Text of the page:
By Jennifer L. Warren
NEWBURGH – “Souls to the polls.” It’s the phrase Mary McLymore used to describe Sunday’s impressive church parishioner homage to the Newburgh Activity Center Sunday afternoon.
The Coordinator of General Elections in Newburgh and the Town of New Windsor, McLymore could not have been happier with the hugely successful “Caravan to the Polls” event, spearheaded by the Christian Ministerial Fellowship and included the coordinated transport efforts of six pastors bringing members from City of Newburgh Churches to the voting site.
Making the occasion more memorable, was its historic significance: For the first time in New York State voters were provided with the weekend voting option.
“This weekend has been wonderful; the Christian Ministerial Fellowship of Newburgh orchestrated uniting the community to come out and vote,” said McLymore. “This was especially true for those who wouldn’t have normally voted for various reasons, including transportation and even fear; however, all of us really coming together helped overcome all that.”
The 20-30 vehicle caravan picked up people in the City of Newburgh, beginning at a church on lower Broadway and proceeding up the street to another church and continuing to stop at the corner of Prospect Street gathering up more voters at two churches before dropping them off at the Activity Center. The excitement grew as they entered the polling site, feeling empowered to make their voices heard.
“Today is historic, as it’s all about us coming together as a group of people on common grounds to improve this beautiful City of Newburgh,” said a woman who only wanted to be identified as Patricia, a lifelong resident of the City of Newburgh. “It’s also a day to realize the wealth here that includes first and foremost our children and the opportunity that it affords them for us as a whole to realize dreams do come true.”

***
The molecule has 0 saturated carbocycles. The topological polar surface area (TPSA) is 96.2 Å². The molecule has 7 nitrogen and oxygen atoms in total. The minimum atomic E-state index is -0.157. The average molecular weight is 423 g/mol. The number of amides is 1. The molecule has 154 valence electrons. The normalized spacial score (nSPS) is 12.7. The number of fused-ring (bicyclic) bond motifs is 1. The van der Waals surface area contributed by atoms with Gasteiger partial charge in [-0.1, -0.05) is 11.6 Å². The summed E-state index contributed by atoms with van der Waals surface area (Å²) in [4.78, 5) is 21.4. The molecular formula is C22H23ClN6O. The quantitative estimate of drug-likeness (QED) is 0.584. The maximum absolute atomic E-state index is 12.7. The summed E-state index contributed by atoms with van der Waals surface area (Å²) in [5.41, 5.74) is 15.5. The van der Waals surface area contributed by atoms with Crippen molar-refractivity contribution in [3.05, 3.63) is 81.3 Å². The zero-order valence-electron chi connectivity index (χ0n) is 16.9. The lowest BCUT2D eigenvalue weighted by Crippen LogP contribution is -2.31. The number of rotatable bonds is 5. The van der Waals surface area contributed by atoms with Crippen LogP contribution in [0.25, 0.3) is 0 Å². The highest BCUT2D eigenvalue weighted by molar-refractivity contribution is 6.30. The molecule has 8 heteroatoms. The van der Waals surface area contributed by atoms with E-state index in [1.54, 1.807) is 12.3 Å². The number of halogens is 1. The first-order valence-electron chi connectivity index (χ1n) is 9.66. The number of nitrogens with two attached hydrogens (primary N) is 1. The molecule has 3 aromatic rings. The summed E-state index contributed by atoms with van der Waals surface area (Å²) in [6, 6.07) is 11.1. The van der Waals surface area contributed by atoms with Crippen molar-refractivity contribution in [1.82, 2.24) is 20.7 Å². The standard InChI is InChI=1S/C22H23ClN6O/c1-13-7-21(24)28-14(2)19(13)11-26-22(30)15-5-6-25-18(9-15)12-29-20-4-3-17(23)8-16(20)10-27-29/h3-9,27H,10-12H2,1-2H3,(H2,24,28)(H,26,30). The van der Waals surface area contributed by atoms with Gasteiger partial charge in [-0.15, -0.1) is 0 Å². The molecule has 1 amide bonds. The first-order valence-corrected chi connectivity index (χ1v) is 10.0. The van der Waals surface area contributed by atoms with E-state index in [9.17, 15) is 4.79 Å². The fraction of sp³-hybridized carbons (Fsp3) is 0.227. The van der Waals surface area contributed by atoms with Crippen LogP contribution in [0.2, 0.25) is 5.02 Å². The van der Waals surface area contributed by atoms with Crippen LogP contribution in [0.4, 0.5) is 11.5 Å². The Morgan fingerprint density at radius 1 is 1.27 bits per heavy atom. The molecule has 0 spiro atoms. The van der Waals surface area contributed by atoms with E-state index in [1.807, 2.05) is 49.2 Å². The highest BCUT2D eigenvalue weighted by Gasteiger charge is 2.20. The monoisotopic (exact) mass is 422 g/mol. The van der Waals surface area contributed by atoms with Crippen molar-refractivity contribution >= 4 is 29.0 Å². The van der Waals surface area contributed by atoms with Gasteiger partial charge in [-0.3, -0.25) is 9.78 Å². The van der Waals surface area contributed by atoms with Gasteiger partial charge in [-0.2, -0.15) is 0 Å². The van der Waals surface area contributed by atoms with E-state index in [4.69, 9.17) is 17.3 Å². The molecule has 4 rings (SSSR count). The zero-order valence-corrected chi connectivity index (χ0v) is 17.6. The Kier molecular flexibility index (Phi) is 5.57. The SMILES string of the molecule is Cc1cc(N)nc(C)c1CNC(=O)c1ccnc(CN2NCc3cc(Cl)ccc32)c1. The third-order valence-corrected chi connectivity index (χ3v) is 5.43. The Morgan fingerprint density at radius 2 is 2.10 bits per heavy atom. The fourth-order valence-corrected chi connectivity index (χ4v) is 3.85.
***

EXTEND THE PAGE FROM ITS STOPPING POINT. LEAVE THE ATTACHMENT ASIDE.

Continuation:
Some of those youth could be spotted at the Activity Center Sunday afternoon. Observing their relatives exercising their right to vote, the children were carefully observing their surroundings as well as the passions of those entering the booths.
“Don’t talk about it, be about it,” affirmed Rikki Pearson from the Town of Newburgh as she awaited her turn to enter the voting poll. “We want change, and in order for it to come, we need to put our words to action; this caravan is awesome, helping us show unity and strength.”
It’s that very sense of togetherness, spirituality and power that Newburgh’s churches traditionally have had a special ability to create, especially among the predominantly African-American community in Newburgh. With communities of color blaringly underrepresented at all levels of government, gaps remain in government policies. However, Sunday’s spark, inciting many who might not have otherwise voted, was a promising sign and a gateway toward the goal of getting every African-American church member to turn out on Election Day.
“The people really rallied together today despite the rain which is usually a big deterrent to coming out to vote,” said a pleased Bishop Jeffrey C. Woody of the Cathedral at the House, one of six churches involved in the Caravan. “To see the excitement on the faces of the voters was really wonderful, especially knowing for some it was the very first time they voted.”